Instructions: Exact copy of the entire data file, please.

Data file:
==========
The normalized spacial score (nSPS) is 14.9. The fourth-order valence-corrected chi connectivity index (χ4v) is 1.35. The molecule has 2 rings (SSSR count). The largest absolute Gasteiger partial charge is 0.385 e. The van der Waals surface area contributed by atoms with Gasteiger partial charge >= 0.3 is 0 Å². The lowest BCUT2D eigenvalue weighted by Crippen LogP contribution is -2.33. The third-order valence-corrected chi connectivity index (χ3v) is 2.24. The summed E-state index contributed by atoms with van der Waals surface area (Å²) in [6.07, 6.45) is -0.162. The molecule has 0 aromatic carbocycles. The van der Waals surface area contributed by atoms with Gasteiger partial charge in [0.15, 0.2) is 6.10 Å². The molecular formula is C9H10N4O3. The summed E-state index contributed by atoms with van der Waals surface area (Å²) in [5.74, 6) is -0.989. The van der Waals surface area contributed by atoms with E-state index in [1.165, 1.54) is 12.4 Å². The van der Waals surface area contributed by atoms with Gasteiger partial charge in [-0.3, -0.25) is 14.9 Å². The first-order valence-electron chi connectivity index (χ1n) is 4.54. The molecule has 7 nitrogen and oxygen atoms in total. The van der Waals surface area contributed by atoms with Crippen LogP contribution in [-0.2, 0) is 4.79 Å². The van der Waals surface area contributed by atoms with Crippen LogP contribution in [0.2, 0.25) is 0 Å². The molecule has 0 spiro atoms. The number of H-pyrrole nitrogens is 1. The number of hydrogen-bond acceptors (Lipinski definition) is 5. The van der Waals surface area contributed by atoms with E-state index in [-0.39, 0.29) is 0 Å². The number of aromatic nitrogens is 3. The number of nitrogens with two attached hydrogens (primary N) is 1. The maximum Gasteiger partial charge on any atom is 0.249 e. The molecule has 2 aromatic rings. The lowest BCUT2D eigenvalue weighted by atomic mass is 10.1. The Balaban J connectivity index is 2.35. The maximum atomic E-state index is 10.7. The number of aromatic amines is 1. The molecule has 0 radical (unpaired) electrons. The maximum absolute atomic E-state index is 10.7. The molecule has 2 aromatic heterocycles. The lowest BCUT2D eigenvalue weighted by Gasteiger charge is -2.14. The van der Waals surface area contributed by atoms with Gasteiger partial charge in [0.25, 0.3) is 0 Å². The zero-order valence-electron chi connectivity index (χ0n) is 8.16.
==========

The normalized spacial score (nSPS) is 14.9. The fourth-order valence-corrected chi connectivity index (χ4v) is 1.35. The molecule has 2 rings (SSSR count). The largest absolute Gasteiger partial charge is 0.385 e. The van der Waals surface area contributed by atoms with Gasteiger partial charge >= 0.3 is 0 Å². The lowest BCUT2D eigenvalue weighted by Crippen LogP contribution is -2.33. The third-order valence-corrected chi connectivity index (χ3v) is 2.24. The summed E-state index contributed by atoms with van der Waals surface area (Å²) in [6.07, 6.45) is -0.162. The molecule has 0 aromatic carbocycles. The van der Waals surface area contributed by atoms with Gasteiger partial charge in [0.15, 0.2) is 6.10 Å². The molecular formula is C9H10N4O3. The summed E-state index contributed by atoms with van der Waals surface area (Å²) in [5.74, 6) is -0.989. The van der Waals surface area contributed by atoms with E-state index in [1.165, 1.54) is 12.4 Å². The van der Waals surface area contributed by atoms with Gasteiger partial charge in [-0.3, -0.25) is 14.9 Å². The first-order valence-electron chi connectivity index (χ1n) is 4.54. The molecule has 7 nitrogen and oxygen atoms in total. The van der Waals surface area contributed by atoms with Crippen LogP contribution in [-0.2, 0) is 4.79 Å². The van der Waals surface area contributed by atoms with Crippen LogP contribution in [0.2, 0.25) is 0 Å². The molecule has 0 spiro atoms. The number of H-pyrrole nitrogens is 1. The number of hydrogen-bond acceptors (Lipinski definition) is 5. The van der Waals surface area contributed by atoms with E-state index in [-0.39, 0.29) is 0 Å². The number of aromatic nitrogens is 3. The number of nitrogens with two attached hydrogens (primary N) is 1. The maximum Gasteiger partial charge on any atom is 0.249 e. The molecule has 2 aromatic rings. The lowest BCUT2D eigenvalue weighted by atomic mass is 10.1. The Balaban J connectivity index is 2.35. The maximum atomic E-state index is 10.7. The number of aromatic amines is 1. The molecule has 0 radical (unpaired) electrons. The maximum absolute atomic E-state index is 10.7. The molecule has 2 aromatic heterocycles. The lowest BCUT2D eigenvalue weighted by Gasteiger charge is -2.14. The van der Waals surface area contributed by atoms with Gasteiger partial charge in [0.25, 0.3) is 0 Å². The zero-order valence-electron chi connectivity index (χ0n) is 8.16.